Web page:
18TABLE 11 Amino Acid Sequences of Murine TLR7 and Human TLR7 . : . : . : . : . : . : 60 hTLR7.pep MVFPMWTLKRQILILFNIILISKLLGARWF- PKTLPCDVTLDVPKNHVIVDCTDKHLTEIP 60 mTLR7.pep MVFSMWTRKRQILIFLNMLLVSR- VFGFRWFPKTLPCEVKVNIPEAHVIVDCTDKHLTEIP 60 . : . : . : . : . : . : 120 hTLR7.pep GGIPTNTTNLTLTINHIPDISPASFHRLDHLVEIDFRCNCVPIPLGSKNNMCIKRLQIKP 120 mTLR7.pep EGIPTNTTNLTLTINHIPSISPDSFRRLNHLEEIDLRCNCVPVLLGSKANVCTKRLQIRP 120 . : . : . : . : . : . : 180 hTLR7.pep RSFSGLTYLKSLYLDGNQLLEIPQGLPPSLQLLSLEANNIFSIR- KENLTELANIEILYLG 180 mTLR7.pep GSFSGLSDLKALYLDGNQLLEIPQDLPSSLHLLSLE- ANNIFSITKENLTELVNIETLYLG 180 . : . : . : . : . : . : 240 hTLR7.pep QNCYYRNPCYVSYSIEKDAFLNLTKLKVLSLKDNNVTAVPTVLPSTLTELYLYNNMIAKI 240 mTLP7.pep QNCYYRNPCNVSYSIEKDAFLVMRNLKVLSLKDNNVTAVPTTLPPNLLELYLYNNIIKKI 240 . : . : . : . : . : . : 300 hTLR7.pep QEDDFNNLNQLQILDLSGNCPRCYNAPFPCAPCKNNSPLQIPVN- AFDALTELKVLRLHSN 300 mTLR7.pep QENDFNNLNELQVLDLSGNCPRCYNVPYPCTPCENN- SPLQIHDNAFNSLTELKVLRLHSN 300 . : . : . : . : . : . : 360 hTLR7.pep SLQHVPPRWFKNINKLQELDLSQNFLAKEIGDAKFLHFLPSLIQLDLSFNFELQVYRASM 360 mTLR7.pep SLQHVPPTWFKNMRNLQELDLSQNYLAREIEEAKFLHFLPNLVELDFSFNYELQVYHASI 360 . : . : . : . : . : . : 420 hTLR7.pep NLSQAFSSLKSLKILRIRGYVFKELKSFNLSPLHNLQNLEVLDL- GTNFIKIANLSMFKQF 420 mTLR7.pep TLPHSLSSLENLKILRVKGYVFKELKNSSLSVLHKL- PRLEVLDLGTNFIKIADLNIFKHF 420 . : . : . : . : . : . : 480 hTLR7.pep KRLKVIDLSVNKISPSGDSSEVGFCSNARTSVESYEPQVLEQLHYFRYDKYARSCRFKNK 480 mTLR7.pep ENLKLIDLSVNKISPSEESREVGFCPNAQTSVDRHGPQVLEALHYFRYDEYARSCRFKNK 480 . : . : . : . : . : . : 540 hTLR7.pep EA-SFMSVNESCYKYGQTLDLSKNSIFFVKSSDFQHLSFLKCLN- LSGNLISQTLNGSEFQ 539 mTLR7.pep EPPSFLPLNADCHIYGQTLDLSRNNIFFIKPSDFQH- LSFLKCLNLSGNTIGQTLNGSELW 540 . : . : . : . : . : . : 600 hTLR7.pep PLAELRYLDFSNNRLDLLHSTAFEELHKLEVLDISSNSHYFQSEGITHMLNFTKNLKVLQ 599 mTLR7.pep PLRELRYLDFSNNRLDLLYSTAFEELQSLEVLDLSSNSHYFQAEGITHMLNFTKKLRLLD 600 . : . : . : . : . : . : 660 hTLR7.pep KLMMNDNDISSSTSRTMESESLRTLEFRGNHLDVLWREGDNRYL- QLFKNLLKLEELDISK 659 mTLR7.pep KLMMNDNDISTSASRTMESDSLRILEFRGNHLDVLW- RAGDNRYLDFFKNLFNLEVLDISR 660 . : . : . : . : . : . : 720 hTLR7.pep NSLSFLPSGVFDGMPPNLKNLSLAKNGLKSFSWKKLQCLKNLETLDLSHNQLTTVPERLS 719 mTLR7.pep NSLNSLPPEVFEGMPPNLKNLSLAKNGLKSFFWDRLQLLKHLEILDLSHNQLTKVPERLA 720 . : . : . : . : . : . : 780 hTLR7.pep NCSRSLKNLILKNNQIRSLTKYFLQDAFQLRYLDLSSNKIQMIQ- KTSFPENVLNNLKMLL 779 mTLR7.pep NCSKSLTTLILKHNQIRQLTKYFLEDALQLRYLDIS- SNKIQVIQKTSFPENVLNNLEMLV 780 . : . : . : . : . : . : 840 hTLR7.pep LHHNRFLCTCDAVWFVWWVNHTEVTIPYLATDVTCVGPGAHKGQSVISLDLYTCELDLTN 839 mTLR7.pep LHHNRFLCNCDAVWFVWWVNHTDVTIPYLATDVTCVGPGAHKGQSVISLDLYTCELDLTN 840 . : . : . : . : . : . : 900 hTLR7.pep LILFSLSISVSLFLMVMMTASHLYFWDVWYIYHFCKAKIKGYQR- LISPDCCYDAFIVYDT 899 mTLR7.pep LILFSVSISSVLFLMVVMTTSHLFFWDMMYIYYFWK- AKIKGYQHLQSMESCYDAFIVYDT 900 . : . : . : . : . : . : 960 hTLR7.pep KDPAVTEWVLAELVAKLEDPREKHFNLCLEERDWLPGQPVLENLSQSIQLSKKTVFVMTD 959 mTLR7.pep KNSAVTEWVLQELVAKLEDPREKHFNLCLEERDWLPGQPVLENLSQSIQLSKKTVFVMTQ 960 . : . : . : . : . : . : 1020 bb210788.pep VDVIILIFLVKPFQKFNFL*LRKRISRSSVLECPPNP 37 aa276879.pep QKSKFLQLRKRLCRSSVLEWPANP 24 aa266744.pep LGKPLQKSKFLQLRKRLCRSSVLEWPANP 29 bb116163.pep IETFQMPSFLSIQRLLDDKVDVIILIFLE*PL*KSKFLQLRKRFCRSSVLEWPANP 56 hTLR7.pep KYAKTENFKIAFYLSHQRLMDEKVDVIILIFLEKPFQKSKFLQLRKRLCGSSVLEWPTNP 1019 mTLR7.pep KYAKTESFKMAFYLSHQRLLDEKVDVIILIFLEKPLQKSKFLQLRKRLCRS- SVLEWPANP 1020 . : . : . : . : . : . : 1080 bb210788.pep QAHPYFCQCLKNALTTDNHVAYSQMFKETV 67 aa276879.pep QAHPYFWQCLKNALTTDNHVAYSQMFKETV 54 aa266744.pep QAHPYFWQCLKNALTTDNHVAYSQMFKETV 59 bb116163.pep QAHPYFWQCLKNALTTDNHVAYSQMFKETV 86 hTLR7.pep QAHPYFWQCLKNALATDNHVAYSQVFKETV 1049 mTLR7.pep QAHPYFWQCLKNALTTDNHVAYSQMFKETV 1050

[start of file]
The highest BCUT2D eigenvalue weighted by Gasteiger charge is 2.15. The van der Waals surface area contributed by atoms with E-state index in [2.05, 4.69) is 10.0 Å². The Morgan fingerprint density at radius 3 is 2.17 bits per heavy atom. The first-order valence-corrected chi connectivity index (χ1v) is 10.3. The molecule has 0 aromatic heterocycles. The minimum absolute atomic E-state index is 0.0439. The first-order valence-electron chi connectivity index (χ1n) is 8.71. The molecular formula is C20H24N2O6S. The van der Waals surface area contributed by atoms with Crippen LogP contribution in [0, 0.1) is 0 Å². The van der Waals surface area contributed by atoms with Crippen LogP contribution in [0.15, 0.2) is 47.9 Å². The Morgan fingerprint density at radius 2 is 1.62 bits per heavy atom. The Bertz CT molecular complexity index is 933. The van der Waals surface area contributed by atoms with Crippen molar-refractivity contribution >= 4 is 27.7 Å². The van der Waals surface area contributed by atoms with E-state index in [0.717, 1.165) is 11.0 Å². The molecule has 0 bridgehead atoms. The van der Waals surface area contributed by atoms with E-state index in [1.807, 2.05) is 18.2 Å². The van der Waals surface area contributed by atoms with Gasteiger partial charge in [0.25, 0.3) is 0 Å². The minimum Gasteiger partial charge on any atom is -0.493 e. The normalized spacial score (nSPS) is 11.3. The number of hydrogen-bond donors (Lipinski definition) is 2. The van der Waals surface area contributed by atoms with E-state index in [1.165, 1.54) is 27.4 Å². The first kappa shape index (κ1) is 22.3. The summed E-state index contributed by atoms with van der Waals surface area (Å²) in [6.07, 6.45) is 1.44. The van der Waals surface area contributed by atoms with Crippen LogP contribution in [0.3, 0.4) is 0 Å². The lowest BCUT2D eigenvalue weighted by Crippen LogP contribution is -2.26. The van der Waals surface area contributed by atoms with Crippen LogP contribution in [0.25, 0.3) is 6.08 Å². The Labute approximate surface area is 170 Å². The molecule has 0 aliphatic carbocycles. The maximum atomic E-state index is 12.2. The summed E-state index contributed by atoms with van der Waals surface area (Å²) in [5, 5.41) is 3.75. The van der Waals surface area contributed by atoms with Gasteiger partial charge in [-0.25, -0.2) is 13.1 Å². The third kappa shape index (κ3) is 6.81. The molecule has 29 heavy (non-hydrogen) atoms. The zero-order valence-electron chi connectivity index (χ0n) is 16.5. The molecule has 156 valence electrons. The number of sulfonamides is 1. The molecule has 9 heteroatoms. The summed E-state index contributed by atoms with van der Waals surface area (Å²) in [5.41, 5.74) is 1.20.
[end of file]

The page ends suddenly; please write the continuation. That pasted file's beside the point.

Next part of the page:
[0387] In Table 11 the sequences are assigned as follows: mTLR7.pep, SEQ ID NO:175; hTLR7.pep, SEQ ID NO:170; bb210788.pep, SEQ ID NO:176; aa276879.pep, SEQ ID NO:177; aa266744.pep, SEQ ID NO:178; and bbl 16163.pep, SEQ ID NO:179.